Gawker's media image-driven redesign
Gawker Media sites are in the beta version of a significant redesign. Each redesign in beta -- which at present only involves Gawker and Jalopnik -- features a prominent headline over a single, dominant image while directly underneath lie three less prominent stories and a menu to the side. The image-driven placement of a feature story is a something of a major change from the prevailing philosophy across the Gawker Media empire, though in retrospect the Big Board may have been a portent of things to come. "Web media needs to move to TV metaphor–with full-screen imagery and other content interrupted with full-screen ads,” Nick Denton told MediaMemo's Peter Kafka via email. “Everything right now is so, um, bitty.”
And that's prime online ad real estate. Denton survived his own extraordinarily pessimistic 2009 internet plan relatively unscathed, though Gawker media's page view bonus system was, for a bit, temporarily suspended. "Executives should be planning now on a decline of up to 40% in advertising spending during this cycle," Nick said at the time.
The pendulum swings. Gawker Media's first half revenues in 2010 were up 45%. Still, the constellation of sites was not entirely immune to the vagaries of the recession. Gawker Media has slimmed down considerably, down to nine properties from a high of fifteen.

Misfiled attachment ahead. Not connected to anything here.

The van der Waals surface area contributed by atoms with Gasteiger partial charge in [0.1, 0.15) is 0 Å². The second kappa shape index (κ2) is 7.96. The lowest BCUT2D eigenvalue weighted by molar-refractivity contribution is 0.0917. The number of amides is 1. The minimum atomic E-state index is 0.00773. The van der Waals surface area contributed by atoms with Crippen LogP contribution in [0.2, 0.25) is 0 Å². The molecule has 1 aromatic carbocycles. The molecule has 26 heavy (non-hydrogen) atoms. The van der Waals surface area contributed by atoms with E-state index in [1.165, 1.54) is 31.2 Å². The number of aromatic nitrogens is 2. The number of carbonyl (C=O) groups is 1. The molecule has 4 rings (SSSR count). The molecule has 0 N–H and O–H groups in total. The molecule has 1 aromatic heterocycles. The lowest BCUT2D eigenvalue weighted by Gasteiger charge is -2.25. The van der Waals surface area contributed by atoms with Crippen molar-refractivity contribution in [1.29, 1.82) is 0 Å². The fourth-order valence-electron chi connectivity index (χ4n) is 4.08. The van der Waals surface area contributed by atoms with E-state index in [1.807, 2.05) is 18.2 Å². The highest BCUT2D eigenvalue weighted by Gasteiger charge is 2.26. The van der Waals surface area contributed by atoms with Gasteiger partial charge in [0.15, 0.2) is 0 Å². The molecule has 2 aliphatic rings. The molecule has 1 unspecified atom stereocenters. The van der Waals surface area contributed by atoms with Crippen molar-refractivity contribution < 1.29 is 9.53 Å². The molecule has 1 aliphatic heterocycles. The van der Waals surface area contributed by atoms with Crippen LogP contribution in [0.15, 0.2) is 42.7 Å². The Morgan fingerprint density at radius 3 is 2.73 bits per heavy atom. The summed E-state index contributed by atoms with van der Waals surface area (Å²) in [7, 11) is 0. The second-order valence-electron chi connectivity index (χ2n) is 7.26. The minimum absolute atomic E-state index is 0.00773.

"But we did manage to focus our energies on our fastest-growing and most commercially promising properties -- which is one of the reasons we've managed to buck the advertising downturn," Denton blogged last month. "And we've resumed hiring -- one of the very few media companies to do so this year." Gawker Media is presently seeking a full-time TV booker.
Even more than the TV metaphor, however, it appears that Gawker Media is looking to mobile device optimization. When asked by eMediaVitals via email to what degree that Gawker Media's redesign was influenced by the iPad, Denton replied, interestingly, "oh, quite a lot, I think. Have you looked at Reeder on the iPad?"
Reeder, which has features image caching, is one of the best feed reading options available for the iPad and iPhone. The Google Reader client has an intuitive interface, a remarkably fast subscription syncing process and enjoys good word of mouth from the tech blogs and Apple fan sites alike. Design-wise Reeder, where you slide to right to toggle read/unread items and slide to left to toggle starred/unstarred items, could conceivably work well with Gawker's Media's new redesign. Reeder also just added image zooming for the iPad. Finally, Reeder's social sharing options -- Twitter, Instapaper, Google Reader Share, Delicious -- are also clearly attractive to a place like Gawker Media.